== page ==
One African American Among the 30 New Fellows of the American Philosophical Society

Founded in 1743 by Benjamin Franklin, the American Philosophical Society is the nation’s oldest learned society. Members are not confined to the field of philosophy. They come from a wide variety of academic disciplines including mathematics, science, the humanities, social sciences, the arts, and public service. Past members have included George Washington, Thomas Jefferson, Albert Einstein, Robert Frost, Charles Darwin, and Thomas Edison. Today there are about 900 members of the society, 200 of whom have won a Nobel Prize.

In common with other prestigious learned organizations, the American Philosophical Society does not reveal the racial makeup of its membership. The society’s African-American membership does include black scholars such as Cornel West, K. Anthony Appiah, Toni Morrison, and Henry Louis Gates Jr. A year ago three new black scholars were elected to membership. They were Sarah Lawrence-Lightfoot, Lawrence J. Bobo, and Claude Steele.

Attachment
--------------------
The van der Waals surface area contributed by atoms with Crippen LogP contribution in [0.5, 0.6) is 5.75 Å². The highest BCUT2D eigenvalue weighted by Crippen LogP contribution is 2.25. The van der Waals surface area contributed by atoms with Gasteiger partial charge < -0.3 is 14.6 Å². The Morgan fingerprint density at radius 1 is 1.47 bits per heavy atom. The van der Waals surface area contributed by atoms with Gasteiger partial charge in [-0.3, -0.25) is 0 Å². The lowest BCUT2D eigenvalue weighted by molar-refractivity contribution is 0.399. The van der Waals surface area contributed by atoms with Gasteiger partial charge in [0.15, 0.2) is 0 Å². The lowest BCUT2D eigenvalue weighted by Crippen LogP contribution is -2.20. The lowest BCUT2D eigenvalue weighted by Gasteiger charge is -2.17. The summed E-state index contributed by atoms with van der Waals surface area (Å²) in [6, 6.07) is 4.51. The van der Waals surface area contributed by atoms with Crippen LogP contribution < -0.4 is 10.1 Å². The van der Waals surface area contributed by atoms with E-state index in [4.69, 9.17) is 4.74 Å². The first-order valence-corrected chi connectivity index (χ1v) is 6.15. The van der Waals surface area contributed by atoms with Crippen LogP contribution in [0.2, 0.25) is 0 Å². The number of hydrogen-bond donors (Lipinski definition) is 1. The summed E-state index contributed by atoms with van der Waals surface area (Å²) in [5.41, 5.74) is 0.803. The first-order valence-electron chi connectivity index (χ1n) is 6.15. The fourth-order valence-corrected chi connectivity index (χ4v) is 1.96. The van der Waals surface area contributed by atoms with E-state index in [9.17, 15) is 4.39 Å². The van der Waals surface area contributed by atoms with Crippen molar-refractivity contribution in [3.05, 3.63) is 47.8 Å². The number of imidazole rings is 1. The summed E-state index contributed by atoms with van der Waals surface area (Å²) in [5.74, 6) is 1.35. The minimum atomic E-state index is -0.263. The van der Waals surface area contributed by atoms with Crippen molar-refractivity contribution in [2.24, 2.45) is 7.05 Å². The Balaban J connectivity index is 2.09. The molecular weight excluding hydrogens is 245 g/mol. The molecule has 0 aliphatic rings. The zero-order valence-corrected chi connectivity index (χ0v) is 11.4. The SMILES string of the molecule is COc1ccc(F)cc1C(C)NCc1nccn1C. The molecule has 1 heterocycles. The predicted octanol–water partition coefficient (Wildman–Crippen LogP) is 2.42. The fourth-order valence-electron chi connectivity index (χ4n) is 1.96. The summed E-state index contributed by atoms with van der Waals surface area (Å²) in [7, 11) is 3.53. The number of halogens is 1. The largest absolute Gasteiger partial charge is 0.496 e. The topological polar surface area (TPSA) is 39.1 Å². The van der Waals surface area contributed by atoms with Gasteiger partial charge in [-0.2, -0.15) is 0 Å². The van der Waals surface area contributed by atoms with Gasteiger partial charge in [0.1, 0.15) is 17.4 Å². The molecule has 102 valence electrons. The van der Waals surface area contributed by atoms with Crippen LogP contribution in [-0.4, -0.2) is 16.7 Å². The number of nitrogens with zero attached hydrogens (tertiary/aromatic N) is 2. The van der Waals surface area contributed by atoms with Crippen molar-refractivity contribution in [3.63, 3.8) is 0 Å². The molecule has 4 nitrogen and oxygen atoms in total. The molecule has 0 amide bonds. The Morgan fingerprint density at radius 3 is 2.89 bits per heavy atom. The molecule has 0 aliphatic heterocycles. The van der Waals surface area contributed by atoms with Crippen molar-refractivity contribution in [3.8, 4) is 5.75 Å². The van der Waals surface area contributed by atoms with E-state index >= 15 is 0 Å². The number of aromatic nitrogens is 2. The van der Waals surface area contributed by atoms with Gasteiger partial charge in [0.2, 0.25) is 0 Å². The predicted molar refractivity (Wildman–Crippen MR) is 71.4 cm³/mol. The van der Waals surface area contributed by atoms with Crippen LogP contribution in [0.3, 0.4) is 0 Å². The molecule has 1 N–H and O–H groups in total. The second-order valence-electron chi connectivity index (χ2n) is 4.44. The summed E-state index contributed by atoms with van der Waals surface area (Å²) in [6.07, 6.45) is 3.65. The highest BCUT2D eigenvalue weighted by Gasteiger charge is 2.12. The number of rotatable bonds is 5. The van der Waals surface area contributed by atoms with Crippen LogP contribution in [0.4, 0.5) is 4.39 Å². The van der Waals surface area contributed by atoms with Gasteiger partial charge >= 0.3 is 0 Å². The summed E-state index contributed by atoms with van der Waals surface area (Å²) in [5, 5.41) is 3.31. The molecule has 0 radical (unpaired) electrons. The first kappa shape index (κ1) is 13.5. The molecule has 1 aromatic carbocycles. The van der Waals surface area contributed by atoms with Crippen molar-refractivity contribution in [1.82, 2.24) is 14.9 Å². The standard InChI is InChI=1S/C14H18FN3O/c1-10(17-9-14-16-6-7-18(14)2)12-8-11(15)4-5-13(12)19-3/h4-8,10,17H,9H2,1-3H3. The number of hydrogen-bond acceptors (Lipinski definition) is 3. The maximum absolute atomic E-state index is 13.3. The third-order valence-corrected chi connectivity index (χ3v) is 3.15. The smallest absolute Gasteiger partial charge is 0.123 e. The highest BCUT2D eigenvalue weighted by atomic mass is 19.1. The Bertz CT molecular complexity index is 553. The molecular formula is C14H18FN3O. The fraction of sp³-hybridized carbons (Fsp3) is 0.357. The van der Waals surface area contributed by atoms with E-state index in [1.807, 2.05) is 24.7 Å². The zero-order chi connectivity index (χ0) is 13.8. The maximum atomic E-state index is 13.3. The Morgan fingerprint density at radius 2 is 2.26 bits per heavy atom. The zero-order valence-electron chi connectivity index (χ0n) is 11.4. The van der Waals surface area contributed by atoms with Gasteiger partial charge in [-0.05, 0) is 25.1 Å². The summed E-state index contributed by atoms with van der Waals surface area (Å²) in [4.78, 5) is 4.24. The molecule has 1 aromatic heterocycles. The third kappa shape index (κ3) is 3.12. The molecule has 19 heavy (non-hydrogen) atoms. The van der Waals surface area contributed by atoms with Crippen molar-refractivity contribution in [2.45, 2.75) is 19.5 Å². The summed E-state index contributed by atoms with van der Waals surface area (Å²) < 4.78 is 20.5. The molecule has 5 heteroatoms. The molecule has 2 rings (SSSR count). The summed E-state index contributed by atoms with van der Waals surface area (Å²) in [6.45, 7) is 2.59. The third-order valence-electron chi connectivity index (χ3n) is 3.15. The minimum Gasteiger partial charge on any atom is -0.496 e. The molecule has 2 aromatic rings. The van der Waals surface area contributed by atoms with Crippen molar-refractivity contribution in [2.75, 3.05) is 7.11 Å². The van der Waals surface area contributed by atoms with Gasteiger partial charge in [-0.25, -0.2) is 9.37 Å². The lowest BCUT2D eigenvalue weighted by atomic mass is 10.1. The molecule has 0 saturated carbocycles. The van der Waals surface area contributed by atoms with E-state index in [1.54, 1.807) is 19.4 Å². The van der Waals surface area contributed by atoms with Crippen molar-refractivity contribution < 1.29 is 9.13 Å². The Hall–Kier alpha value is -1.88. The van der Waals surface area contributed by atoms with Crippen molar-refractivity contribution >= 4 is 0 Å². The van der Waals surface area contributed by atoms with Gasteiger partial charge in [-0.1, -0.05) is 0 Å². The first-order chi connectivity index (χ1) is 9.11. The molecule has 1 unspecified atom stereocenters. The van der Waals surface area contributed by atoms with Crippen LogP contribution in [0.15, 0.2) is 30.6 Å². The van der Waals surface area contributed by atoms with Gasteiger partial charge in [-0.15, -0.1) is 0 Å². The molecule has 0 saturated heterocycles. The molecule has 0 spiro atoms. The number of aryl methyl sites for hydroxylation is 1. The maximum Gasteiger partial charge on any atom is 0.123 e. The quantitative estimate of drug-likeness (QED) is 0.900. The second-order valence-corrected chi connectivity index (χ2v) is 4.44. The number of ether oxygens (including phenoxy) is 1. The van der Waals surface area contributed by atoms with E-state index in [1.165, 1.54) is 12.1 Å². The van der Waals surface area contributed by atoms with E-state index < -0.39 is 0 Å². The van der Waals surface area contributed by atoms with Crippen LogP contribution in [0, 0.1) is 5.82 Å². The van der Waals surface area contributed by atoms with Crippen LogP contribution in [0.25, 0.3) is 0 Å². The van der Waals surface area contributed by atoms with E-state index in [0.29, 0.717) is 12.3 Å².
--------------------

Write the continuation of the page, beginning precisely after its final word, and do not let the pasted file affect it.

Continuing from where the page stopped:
This year there is one black scholar among the 30 newly elected American members of the society. The new African-American member is Evelyn Brooks Higginbotham, who is the Victor S. Thomas Professor of History and African and African-American Studies at Harvard University. Professor Higginbotham, whose research concentrates on the history of African-American women, also chairs the African and African-American studies department at Harvard.

Professor Higginbotham is a graduate of the University of Wisconsin-Milwaukee. She holds a master’s degree from Howard University and a Ph.D. in American history from the University of Rochester.